NEW YORK - ABC's "Commander in Chief" would seem to be a pretty straightforward drama.
The president dies. The vice president (played by Geena Davis) succeeds him in the Oval Office. And, omigosh, she's a woman!
But there's more going on here, suspicious minds are thinking: "Commander in Chief" isn't just this fall's most-watched new series - it's a sinister scheme by Hollywood lefties to hype Hillary Clinton for the White House.
Could "Commander in Chief" (9 p.m. EDT Tuesdays) really be a weekly infomercial for Hillary?
"Keeping with the modern liberal tradition of subliminal socialist indoctrination (through U.S. television), `Commander in Chief' seeks to accomplish more than prime-time entertainment," warned a writer named J.B. Williams on the National Ledger Web site, while the blogger Colossus pronounced the show "a nefarious plot to advance the notion of a Hillary Clinton presidency."
A warmup act for Hillary? Best-selling feminist author Naomi Wolf applauds it. In London's The Guardian, she hailed "Commander in Chief" as not only well-timed for Clinton's widely anticipated 2008 run, but also as "truly addictive, political pornography." (Are the rest of the show's nearly 17 million viewers that aroused?)
Granted, Hillary Clinton and Mackenzie Allen (the show's presumed stalkinghorse for Hillary) do share the same gender. Other parallels, however, seem more of a reach.
- "Mac" is a U.S. congresswoman-turned-university official and a Republican-turned-Independent. On the other hand, Hillary is a lifelong politico and Democrat; a former first lady who is now a U.S. senator.
- Mac's road to the White House began as a vice presidential candidate chosen to boost the women's vote for her Republican running mate, who then, after just two years in office, obligingly expired. Hillary can't count on that measure of support.
- Mac is 6 feet tall and isn't married to former President Clinton. Hillary isn't, and is.
- Mac, lest we forget, is make-believe, and idealized - maybe to a fault, from Hillary's perspective. Noting that President Allen is "smart, beautiful, dressed to the nines, completely competent," Boston Herald columnist Virginia Buckingham wrote: "If I were Hillary Clinton, I'd be running scared. Perfect is not the bar she ought to want set for her."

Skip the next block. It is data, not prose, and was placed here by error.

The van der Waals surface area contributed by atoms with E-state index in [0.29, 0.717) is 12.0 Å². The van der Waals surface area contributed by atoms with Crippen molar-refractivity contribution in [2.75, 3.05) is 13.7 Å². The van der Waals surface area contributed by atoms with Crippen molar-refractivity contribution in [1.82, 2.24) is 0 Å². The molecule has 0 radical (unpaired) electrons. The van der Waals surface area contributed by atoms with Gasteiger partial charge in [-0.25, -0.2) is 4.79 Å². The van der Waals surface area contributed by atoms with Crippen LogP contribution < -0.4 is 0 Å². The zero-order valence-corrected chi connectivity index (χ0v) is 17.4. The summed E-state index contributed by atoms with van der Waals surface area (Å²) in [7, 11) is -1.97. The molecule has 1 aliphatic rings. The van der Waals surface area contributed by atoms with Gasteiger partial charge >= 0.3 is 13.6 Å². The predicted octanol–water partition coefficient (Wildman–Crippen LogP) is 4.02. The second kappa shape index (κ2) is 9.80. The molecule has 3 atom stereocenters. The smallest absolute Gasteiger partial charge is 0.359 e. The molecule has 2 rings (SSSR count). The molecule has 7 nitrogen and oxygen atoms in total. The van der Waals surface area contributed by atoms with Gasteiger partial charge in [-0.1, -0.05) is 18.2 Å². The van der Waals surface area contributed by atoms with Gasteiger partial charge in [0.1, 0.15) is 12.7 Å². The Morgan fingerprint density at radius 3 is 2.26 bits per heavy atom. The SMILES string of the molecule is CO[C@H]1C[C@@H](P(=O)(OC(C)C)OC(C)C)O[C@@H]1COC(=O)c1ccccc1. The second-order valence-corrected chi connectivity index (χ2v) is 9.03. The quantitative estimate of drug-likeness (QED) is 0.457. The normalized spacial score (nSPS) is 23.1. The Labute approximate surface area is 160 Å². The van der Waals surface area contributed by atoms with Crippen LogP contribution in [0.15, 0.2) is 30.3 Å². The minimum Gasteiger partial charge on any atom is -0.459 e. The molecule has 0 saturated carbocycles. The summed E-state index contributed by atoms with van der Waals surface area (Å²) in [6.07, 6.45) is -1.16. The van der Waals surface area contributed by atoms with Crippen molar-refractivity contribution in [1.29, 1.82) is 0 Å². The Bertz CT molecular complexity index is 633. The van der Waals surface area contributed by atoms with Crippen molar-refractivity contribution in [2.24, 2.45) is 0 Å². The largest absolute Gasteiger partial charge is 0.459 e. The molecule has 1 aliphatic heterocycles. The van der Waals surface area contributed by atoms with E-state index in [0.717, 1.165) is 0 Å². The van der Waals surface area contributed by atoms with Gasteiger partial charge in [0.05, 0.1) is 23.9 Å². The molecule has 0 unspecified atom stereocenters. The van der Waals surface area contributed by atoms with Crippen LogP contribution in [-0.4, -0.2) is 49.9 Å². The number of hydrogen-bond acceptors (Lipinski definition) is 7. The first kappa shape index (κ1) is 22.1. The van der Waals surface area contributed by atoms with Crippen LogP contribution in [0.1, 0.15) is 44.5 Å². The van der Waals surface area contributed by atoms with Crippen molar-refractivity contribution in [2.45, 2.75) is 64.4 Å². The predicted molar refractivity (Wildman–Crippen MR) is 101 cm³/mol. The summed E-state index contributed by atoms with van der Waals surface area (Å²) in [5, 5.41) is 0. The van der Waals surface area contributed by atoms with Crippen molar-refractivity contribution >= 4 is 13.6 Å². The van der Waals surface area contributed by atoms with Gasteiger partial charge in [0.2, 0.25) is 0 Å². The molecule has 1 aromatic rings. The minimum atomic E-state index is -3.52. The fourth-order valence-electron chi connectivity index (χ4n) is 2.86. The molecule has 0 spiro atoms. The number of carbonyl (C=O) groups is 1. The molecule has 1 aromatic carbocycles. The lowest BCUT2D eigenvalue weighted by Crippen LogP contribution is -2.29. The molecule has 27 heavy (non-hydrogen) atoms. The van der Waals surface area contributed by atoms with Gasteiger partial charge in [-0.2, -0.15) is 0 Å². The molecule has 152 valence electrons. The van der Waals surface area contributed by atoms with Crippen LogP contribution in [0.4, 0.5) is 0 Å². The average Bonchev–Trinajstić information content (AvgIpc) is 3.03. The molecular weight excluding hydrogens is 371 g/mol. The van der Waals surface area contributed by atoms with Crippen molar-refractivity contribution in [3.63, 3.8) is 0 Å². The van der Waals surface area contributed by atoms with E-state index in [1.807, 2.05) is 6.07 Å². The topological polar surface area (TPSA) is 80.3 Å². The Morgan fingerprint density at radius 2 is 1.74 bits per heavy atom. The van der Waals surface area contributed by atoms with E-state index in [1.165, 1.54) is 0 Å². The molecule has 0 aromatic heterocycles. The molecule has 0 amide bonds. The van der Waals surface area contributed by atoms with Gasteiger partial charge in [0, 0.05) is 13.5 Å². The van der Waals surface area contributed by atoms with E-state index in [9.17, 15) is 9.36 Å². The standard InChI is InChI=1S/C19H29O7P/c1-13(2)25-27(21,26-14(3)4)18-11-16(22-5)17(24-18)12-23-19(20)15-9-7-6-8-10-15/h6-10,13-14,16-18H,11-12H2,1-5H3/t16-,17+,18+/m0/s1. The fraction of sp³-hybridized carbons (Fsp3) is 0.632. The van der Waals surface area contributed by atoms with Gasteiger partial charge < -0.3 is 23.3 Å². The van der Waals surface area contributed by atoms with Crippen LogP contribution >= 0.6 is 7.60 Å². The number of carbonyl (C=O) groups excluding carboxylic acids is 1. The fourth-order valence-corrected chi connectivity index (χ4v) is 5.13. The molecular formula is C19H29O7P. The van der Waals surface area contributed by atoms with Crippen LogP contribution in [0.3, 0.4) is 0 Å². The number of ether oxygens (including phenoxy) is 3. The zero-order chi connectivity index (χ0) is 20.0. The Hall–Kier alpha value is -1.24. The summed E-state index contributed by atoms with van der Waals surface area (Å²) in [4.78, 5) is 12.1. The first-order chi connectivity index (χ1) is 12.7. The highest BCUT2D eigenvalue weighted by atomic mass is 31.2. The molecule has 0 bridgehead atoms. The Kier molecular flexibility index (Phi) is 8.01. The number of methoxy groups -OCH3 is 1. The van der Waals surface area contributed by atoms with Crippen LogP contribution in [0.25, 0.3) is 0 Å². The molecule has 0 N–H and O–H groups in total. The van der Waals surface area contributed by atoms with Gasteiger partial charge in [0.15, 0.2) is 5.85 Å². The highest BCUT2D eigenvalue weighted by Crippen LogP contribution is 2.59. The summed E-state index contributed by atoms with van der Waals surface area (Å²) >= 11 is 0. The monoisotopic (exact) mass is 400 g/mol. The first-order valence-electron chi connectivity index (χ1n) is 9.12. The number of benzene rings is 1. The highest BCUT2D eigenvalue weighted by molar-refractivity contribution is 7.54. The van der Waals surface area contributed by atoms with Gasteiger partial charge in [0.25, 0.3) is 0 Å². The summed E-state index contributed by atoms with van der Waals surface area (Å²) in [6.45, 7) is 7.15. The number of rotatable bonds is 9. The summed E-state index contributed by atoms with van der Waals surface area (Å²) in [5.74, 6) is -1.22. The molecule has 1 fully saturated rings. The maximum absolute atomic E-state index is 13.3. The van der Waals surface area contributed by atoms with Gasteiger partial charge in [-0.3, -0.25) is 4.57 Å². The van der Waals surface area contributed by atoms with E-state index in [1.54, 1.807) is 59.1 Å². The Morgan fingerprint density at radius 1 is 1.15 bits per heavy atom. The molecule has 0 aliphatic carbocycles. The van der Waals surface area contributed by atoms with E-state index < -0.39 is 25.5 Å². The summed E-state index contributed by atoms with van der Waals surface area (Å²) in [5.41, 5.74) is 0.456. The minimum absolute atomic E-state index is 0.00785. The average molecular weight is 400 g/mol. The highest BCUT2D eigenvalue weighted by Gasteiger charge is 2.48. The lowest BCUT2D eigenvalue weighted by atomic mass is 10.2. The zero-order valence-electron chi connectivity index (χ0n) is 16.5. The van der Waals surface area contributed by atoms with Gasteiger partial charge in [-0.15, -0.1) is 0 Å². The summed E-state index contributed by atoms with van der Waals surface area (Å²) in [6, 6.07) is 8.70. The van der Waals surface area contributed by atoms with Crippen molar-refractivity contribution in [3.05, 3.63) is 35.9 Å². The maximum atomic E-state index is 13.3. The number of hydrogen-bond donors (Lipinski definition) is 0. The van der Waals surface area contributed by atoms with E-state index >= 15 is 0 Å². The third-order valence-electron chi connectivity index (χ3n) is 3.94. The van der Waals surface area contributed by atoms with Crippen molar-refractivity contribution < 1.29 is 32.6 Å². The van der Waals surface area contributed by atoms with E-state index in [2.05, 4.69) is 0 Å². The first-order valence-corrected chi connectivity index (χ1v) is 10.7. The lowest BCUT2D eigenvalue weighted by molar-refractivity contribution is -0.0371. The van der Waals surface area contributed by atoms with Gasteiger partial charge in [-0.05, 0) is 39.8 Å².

OK, here's one similarity identified by James Dobson's Focus on the Family in a "CitizenLink" e-mail. "The name of the lead character, `Mackenzie Allen,' sounds remarkably, poetically like `Hillary Clinton,'" it stated, exercising poetic license.
Did "Commander in Chief" creator Rod Lurie really set out to be Hillary's advance man?
"This is not a You-Go-Hillary show, this is a You-Go-Girl show," Lurie said last week. "I just want to see women in the process, whether they be Democrats or Republicans or Independents. If there's any social agenda to the show, it's to be enthusiastic about the idea of a woman president - and an Independent president. She's an Independent, which is sort of a big deal."
Trying to change the subject? Not so fast!
Some conservatives are in a lather over Mackenzie Allen's nemesis, the Republican speaker of the House (Donald Sutherland). The RedState Web site complained that this underhanded power broker was designed to bash all Republicans as "manipulative, back-stabbing, power-hungry politicians."
But Lurie pointed out that President Allen's own chief of staff - a man of solid character - is a Republican.
He added that "Commander in Chief" has its roots not in Hillary's campaign strategy but in "The Contender," a film he wrote and directed in 2000 about a vice presidential aspirant. (It starred Joan Allen ... for whom he named Mackenzie Allen.)
But what about "Commander in Chief" writer Steven Cohen, who worked for Hillary Clinton as the then first lady's deputy communications director?
Sure, said Lurie, who mentioned another of the show's writers, Crystal Nix Hines, who previously clerked for Supreme Court Justice Sandra Day O'Connor. Yet another, Stuart Stevens, ran the 2000 and 2004 media campaigns for President Bush (and has ridden bikes with him).
"I promise that if there was no Hillary Clinton, there would still be a `Commander in Chief' - I want to have a hit show that people enjoy, and really, that's it," explained Lurie, whose surprising exit from his top 10-ranked series was announced a couple of days later.
Now, what will conspiracy theorists read into that turn of events? The official explanation: Under a two-year deal with Touchstone Television, Lurie has given up his job running "Commander in Chief" to concentrate on developing new series, while TV veteran Steven Bochco ("NYPD Blue" and "L.A. Law") takes the production reins of a show that had fallen dangerously behind schedule.
Just another shakeup in the TV biz? Or is there (hmmmm) more to the story? Try and stop suspicious minds from hashing over what it might be.